Equipment for making yogurtI introduced this recipe in a blog post, but people tend to look for my recipes in this Recipes section – so I’ve added it here.

Yogurt as a technique was developed to preserve milk, so it lasts ages in the fridge. I’ve kept it up to two weeks.

I have been specifically aiming for a thick and creamy yogurt with a mild flavour, but you may be less fussy. Your result will be largely governed by the yogurt starter you use, I really like Yeo Valley. I use an electric 1 litre yogurt maker, the simplest way to maintain the right temperature throughout the process, though I’ve discussed other methods previously and list instructions for other options at the bottom of this page. (eg If you pre-warm the milk, you can incubate it in a 1 litre wide-mouth flask, or an Easi-Yo maker.)

The process takes about 12 hours, so start it at a time when you can attend to it again in 12 hours, like 8am or 8pm. The initial stage is only about 10 min.

1 litre UHT whole milk
2 heaped dessert spoons plain bio yogurt
(optional – 2 heaped dessertspoons powdered milk)

Put a couple good dollops (heaped dessert-spoons) of plain, live yogurt into a small jug. Stir in some milk, then a bit more until the yogurt is quite thin.

(If used, put powdered milk in another jug or glass. Add some of the COLD milk and mix well to dissolve. Use a clean handkerchief or piece of muslin to strain into the rest of the milk, otherwise it may get a bit grainy.)

Pour the milk mixture along with the rest of the milk into the yogurt maker, stir, turn on and cover. Leave untouched for 10-11 hours. (It will be yogurt after around 8 hours, but more time makes thicker yogurt, up to a point). When done, turn off, and leave for an hour or two. Then remove inner container (without jostling) and put in fridge to chill.

Once set, I then transfer mine to one of the old 1 litre Yeo Valley rectangular tubs I have kept, for better use of fridge space, and also so I can start another batch when the current one is not yet gone. If it isn’t as thick as I’d like, I strain through a couple layers of muslin I keep for the purpose.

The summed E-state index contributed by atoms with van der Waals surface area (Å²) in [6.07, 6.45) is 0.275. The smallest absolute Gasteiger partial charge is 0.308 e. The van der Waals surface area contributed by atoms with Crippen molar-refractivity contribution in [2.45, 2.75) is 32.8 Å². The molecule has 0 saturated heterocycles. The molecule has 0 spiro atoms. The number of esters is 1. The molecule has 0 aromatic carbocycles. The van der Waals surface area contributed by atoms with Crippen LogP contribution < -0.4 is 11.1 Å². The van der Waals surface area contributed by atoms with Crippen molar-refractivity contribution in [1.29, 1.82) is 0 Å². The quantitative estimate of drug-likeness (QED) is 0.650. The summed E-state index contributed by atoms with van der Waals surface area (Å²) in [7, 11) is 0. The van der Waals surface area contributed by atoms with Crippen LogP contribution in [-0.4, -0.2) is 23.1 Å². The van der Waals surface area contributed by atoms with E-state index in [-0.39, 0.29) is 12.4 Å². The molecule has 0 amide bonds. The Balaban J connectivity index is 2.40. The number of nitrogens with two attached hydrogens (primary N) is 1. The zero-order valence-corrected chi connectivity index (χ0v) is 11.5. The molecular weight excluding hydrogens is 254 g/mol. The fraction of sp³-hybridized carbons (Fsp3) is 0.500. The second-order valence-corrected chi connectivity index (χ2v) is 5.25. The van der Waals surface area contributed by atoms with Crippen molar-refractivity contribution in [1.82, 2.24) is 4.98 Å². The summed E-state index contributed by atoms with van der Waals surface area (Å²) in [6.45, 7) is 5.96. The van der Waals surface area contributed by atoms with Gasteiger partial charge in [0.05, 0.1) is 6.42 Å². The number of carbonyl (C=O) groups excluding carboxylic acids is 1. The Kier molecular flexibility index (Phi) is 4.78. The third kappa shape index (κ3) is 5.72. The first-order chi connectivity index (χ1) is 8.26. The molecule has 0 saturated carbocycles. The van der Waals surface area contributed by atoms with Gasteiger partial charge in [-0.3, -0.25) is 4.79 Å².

• I use UHT milk because fresh milk needs scalding to 82°C then cooling – which is a faff and basically what was already done in the UHT process. I’ve made yogurt both ways and can’t detect any flavour difference. Very handy to be able to keep in stock, and my council takes cartons for recycling. You can also use evaporated milk – a large can plus same again of water. I haven’t tried this for flavour, but I’ve heard several people say this is what they do. You can also use sterilised or flavoured milk, but of course if they come in plastic you haven’t gained anything.
  • If you use fresh milk, warm to 82°C as slowly as possible, the effect on the molecules apparently helps it to get thicker. A slow cooker in High does a great job, and takes about 2 hrs. You then need to cool it back down to 43-45°C before mixing with your starter.
  • Use 1/3 or 1/2 of a small pot of  live yogurt (2 heaped dessertspoons or 50-70g), and the freshest you can. The brand you choose will influence the flavour you get. For what it’s worth, Yeo Valley yogurt (which I use when I need a new starter) is live, organic, British, and packaged in recycled and recyclable plastic. There are probably others around too, each with its own characteristics.
  • If you are making yogurt frequently, you can use some of your previous batch to start the next one, at least a few times, or the remainder of the small pot. The worst that can happen is it might not be as thick.
  • To thicken yogurt further (if you haven’t used milk powder), strain through 2 layers of muslin cloth for about 15-20 min. However this removes about 1/4 litre of whey – which means less yogurt! You can use the whey to replace milk when baking cakes or scones. It slightly reduces the sweetness of cake.
  • If you buy muslin for straining, get .5m and sew a fine hem around the edge. Wash before first use. Fold in half to line a colander, and put the colander over a small bowl or pan to catch the whey. Rinse the cloth well after use, then put through the washer with your whites. If you make yogurt frequently, you might want two cloths.
  • Sometimes yogurt seems to go a bit thinner after a week or so. Strain it for a while and it will get thicker again, and put back into a clean tub.
  • No two pots of yogurt seem quite the same from the supermarket, so it’s OK if yours varies a bit too. 😉

Some useful resources I’ve used in my experimentation, included here in case you want to know more: